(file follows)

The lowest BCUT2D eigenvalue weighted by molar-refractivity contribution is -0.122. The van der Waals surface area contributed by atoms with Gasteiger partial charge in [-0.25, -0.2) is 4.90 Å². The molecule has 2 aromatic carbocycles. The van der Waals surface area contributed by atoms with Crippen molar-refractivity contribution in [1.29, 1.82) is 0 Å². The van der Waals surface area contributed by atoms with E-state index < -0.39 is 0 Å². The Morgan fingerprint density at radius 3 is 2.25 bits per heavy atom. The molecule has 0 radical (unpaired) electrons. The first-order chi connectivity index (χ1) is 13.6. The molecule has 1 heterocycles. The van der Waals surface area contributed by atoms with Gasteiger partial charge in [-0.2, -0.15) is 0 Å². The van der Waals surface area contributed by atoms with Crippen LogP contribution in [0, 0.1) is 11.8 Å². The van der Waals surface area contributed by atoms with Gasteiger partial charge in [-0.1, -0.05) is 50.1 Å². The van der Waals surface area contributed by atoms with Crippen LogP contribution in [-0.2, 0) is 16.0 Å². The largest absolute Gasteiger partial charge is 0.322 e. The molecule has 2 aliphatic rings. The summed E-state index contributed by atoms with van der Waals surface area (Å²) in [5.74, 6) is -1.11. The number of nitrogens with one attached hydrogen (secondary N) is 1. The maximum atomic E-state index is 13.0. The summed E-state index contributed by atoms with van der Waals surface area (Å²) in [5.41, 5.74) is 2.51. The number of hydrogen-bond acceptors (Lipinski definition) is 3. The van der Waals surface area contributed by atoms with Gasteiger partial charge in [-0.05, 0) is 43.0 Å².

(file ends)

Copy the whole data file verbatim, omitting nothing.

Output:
The lowest BCUT2D eigenvalue weighted by molar-refractivity contribution is -0.122. The van der Waals surface area contributed by atoms with Gasteiger partial charge in [-0.25, -0.2) is 4.90 Å². The molecule has 2 aromatic carbocycles. The van der Waals surface area contributed by atoms with Crippen molar-refractivity contribution in [1.29, 1.82) is 0 Å². The van der Waals surface area contributed by atoms with E-state index < -0.39 is 0 Å². The Morgan fingerprint density at radius 3 is 2.25 bits per heavy atom. The molecule has 0 radical (unpaired) electrons. The first-order chi connectivity index (χ1) is 13.6. The molecule has 1 heterocycles. The van der Waals surface area contributed by atoms with Gasteiger partial charge in [-0.2, -0.15) is 0 Å². The van der Waals surface area contributed by atoms with Crippen LogP contribution in [0, 0.1) is 11.8 Å². The van der Waals surface area contributed by atoms with Gasteiger partial charge in [-0.1, -0.05) is 50.1 Å². The van der Waals surface area contributed by atoms with Crippen LogP contribution in [-0.2, 0) is 16.0 Å². The largest absolute Gasteiger partial charge is 0.322 e. The molecule has 2 aliphatic rings. The summed E-state index contributed by atoms with van der Waals surface area (Å²) in [5.74, 6) is -1.11. The number of nitrogens with one attached hydrogen (secondary N) is 1. The maximum atomic E-state index is 13.0. The summed E-state index contributed by atoms with van der Waals surface area (Å²) in [5.41, 5.74) is 2.51. The number of hydrogen-bond acceptors (Lipinski definition) is 3. The van der Waals surface area contributed by atoms with Gasteiger partial charge in [-0.05, 0) is 43.0 Å².